4 gadgets to help keep your home clean, from robot vacuums to electric scrubbers


A composite of cleaning gadgets surrounded by sparkles.

Having a clean and tidy home is a joy. Cleaning and tidying said home is less of a joy. Though there are some elevated beings among us who find scrubbing their stovetop a meditative experience, most people consider such tasks exhausting, reviled chores only undertaken with reluctance.

Fortunately, the steady march of technological advancement continues to lighten the burden of domestic labour. The popularisation of washing machines and dishwashers revolutionised everyday chores in the ’50s, freeing up precious time for millions of people. New devices are now furthering the cause, seeking to become the next ubiquitous household cleaning essential.

Here are four gadgets to help keep your home clean with minimal effort.

Dremel Versa electric scrubber

The Dremel Versa cleaning children's scribbles off a wall.

Scrubbing made way easier.
Credit: Dremel

Keeping a home clean unfortunately often necessitates scrubbing for hours on end until your fingers are permanently, painfully stuck in a clawed position. The Dremel Versa is an electric scrubbing device designed to make this chore much easier, replacing your elbow grease with 2,200 RPM.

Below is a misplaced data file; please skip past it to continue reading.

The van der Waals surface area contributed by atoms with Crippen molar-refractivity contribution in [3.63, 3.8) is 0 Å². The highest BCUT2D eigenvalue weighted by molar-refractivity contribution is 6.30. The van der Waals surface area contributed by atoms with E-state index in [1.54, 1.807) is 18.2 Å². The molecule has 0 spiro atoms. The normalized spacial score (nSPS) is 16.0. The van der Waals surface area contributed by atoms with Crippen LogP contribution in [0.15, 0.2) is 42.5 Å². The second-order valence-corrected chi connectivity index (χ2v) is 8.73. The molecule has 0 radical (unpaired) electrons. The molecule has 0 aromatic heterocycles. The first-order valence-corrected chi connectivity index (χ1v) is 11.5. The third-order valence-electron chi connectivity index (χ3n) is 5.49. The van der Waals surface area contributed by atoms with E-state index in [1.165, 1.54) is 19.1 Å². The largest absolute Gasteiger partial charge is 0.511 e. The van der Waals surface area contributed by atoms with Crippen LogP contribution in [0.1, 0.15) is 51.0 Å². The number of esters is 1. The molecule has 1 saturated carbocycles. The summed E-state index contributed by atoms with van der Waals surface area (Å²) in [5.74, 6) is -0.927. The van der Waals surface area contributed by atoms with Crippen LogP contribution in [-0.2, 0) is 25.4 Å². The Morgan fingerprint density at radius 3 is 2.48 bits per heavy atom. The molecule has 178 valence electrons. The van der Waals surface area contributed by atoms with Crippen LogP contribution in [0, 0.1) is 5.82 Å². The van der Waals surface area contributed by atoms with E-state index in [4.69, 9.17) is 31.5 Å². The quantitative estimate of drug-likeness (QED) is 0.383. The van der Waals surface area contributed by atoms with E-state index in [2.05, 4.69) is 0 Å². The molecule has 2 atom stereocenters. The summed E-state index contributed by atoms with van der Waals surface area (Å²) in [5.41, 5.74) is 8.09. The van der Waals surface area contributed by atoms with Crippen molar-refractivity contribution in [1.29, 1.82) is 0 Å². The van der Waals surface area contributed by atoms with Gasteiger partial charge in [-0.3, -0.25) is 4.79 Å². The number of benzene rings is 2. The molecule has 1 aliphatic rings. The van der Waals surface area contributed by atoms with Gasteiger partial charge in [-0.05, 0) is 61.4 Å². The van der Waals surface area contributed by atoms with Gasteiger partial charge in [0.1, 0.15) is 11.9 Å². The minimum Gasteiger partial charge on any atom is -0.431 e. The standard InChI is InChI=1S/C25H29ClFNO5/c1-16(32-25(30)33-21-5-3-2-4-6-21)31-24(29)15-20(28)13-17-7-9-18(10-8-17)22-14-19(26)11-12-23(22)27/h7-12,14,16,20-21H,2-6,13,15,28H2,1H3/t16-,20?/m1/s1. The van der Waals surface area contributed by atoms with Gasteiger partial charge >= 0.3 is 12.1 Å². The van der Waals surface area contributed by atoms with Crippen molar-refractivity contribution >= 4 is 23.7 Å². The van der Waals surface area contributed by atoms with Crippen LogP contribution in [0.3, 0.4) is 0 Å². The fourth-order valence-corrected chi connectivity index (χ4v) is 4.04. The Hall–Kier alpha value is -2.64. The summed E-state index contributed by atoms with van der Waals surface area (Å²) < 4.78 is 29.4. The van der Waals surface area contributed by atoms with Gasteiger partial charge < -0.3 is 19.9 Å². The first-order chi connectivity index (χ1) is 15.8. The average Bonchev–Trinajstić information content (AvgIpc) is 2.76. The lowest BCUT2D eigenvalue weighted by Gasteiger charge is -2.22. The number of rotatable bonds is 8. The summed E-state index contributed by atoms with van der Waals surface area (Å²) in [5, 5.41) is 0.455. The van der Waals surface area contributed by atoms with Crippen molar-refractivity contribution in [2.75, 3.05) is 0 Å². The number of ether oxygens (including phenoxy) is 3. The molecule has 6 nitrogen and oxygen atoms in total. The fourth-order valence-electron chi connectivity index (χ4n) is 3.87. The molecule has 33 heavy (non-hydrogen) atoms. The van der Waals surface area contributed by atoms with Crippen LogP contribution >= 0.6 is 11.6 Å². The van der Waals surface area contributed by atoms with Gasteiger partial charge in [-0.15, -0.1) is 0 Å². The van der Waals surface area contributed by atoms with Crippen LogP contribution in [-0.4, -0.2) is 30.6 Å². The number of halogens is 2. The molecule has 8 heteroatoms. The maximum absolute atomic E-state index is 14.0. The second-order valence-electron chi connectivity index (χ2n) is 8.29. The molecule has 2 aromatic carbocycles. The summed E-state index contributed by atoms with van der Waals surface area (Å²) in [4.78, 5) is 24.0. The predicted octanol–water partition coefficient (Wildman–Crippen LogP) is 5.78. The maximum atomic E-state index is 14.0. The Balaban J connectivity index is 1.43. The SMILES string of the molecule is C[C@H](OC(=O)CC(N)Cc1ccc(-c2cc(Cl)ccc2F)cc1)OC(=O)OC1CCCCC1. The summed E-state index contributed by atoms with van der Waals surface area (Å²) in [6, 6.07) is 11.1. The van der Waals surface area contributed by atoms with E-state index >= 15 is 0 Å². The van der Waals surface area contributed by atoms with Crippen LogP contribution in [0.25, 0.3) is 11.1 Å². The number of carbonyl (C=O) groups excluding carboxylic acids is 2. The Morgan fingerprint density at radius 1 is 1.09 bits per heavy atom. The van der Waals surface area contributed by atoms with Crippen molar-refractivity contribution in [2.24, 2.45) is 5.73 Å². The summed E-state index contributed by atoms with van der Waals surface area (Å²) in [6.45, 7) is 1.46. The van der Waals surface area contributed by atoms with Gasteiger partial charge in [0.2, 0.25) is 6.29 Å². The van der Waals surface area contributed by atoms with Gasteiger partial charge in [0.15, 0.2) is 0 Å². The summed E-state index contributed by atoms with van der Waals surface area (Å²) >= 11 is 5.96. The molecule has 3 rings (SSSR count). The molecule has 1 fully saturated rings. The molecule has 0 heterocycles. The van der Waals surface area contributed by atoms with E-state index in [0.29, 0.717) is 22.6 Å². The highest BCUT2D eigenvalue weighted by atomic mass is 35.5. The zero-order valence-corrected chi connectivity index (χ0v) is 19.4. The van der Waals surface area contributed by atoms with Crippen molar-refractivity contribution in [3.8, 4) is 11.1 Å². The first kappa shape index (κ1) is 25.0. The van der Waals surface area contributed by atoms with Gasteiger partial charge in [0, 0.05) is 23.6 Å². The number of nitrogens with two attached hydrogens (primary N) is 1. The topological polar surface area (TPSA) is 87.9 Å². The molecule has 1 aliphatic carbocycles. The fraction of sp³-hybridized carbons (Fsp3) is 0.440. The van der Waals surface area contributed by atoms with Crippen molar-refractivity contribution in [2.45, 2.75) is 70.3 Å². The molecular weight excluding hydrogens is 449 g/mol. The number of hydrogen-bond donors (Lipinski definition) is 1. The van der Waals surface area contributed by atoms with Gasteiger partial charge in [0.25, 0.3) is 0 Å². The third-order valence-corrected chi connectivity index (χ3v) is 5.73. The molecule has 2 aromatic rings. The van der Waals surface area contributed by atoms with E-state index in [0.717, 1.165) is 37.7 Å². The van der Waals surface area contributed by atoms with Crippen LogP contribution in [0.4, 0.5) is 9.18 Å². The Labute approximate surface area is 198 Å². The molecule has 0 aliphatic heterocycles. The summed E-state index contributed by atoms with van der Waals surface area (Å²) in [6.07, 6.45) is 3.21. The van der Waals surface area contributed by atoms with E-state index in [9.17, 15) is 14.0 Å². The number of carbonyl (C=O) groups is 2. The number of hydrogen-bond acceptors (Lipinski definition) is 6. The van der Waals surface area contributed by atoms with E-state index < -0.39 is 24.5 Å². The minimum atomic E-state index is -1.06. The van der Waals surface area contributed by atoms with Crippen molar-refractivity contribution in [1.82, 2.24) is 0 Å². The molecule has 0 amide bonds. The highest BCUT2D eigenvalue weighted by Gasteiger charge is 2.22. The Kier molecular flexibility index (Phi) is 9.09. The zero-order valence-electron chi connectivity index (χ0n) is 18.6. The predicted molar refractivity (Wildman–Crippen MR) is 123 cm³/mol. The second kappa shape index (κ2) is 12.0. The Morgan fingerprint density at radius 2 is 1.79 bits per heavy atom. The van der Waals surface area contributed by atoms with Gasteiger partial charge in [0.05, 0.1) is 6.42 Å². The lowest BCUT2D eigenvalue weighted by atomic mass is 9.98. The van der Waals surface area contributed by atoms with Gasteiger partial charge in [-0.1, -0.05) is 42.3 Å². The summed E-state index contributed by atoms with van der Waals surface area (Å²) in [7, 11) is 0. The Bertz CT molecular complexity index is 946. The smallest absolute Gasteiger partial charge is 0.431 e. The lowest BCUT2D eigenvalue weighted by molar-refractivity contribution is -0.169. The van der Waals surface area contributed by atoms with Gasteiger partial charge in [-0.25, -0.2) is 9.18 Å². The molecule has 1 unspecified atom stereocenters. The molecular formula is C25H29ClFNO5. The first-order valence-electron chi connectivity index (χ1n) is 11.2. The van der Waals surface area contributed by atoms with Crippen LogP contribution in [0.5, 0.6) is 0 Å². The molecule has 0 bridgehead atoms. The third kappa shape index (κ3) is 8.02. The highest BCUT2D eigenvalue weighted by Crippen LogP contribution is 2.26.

The Versa has a slew of attachments available to suit a variety of scrubbing needs, whether you want to clean steel, grout, or glass. While its brushes screw in, the sponges adhere to the Versa via a Velcro-like pad, keeping them firmly attached while also making them ridiculously easy to swap out.

Dremel has a handy chart to help you determine the appropriate sponge for a variety of tasks, though it’s still fairly nerve-wracking at first. As someone who has inadvertently scratched shower glass with a drill-powered scrubbing brush, you don’t want to be applying such power unless you’re absolutely sure you have the right attachment. You should consider wearing hearing protection as well, especially if you’re using the Dremel Versa in an enclosed space such as a shower. After all, it is essentially a drill.

Though once you’ve figured it out, the Dremel Versa can go a long way to making home upkeep less taxing.

Roborock S8 MaxV Ultra robot vacuum

The Roborock S8 MaxV Ultra robot vacuum.

A powerful tool when it comes to cleaning.
Credit: Roborock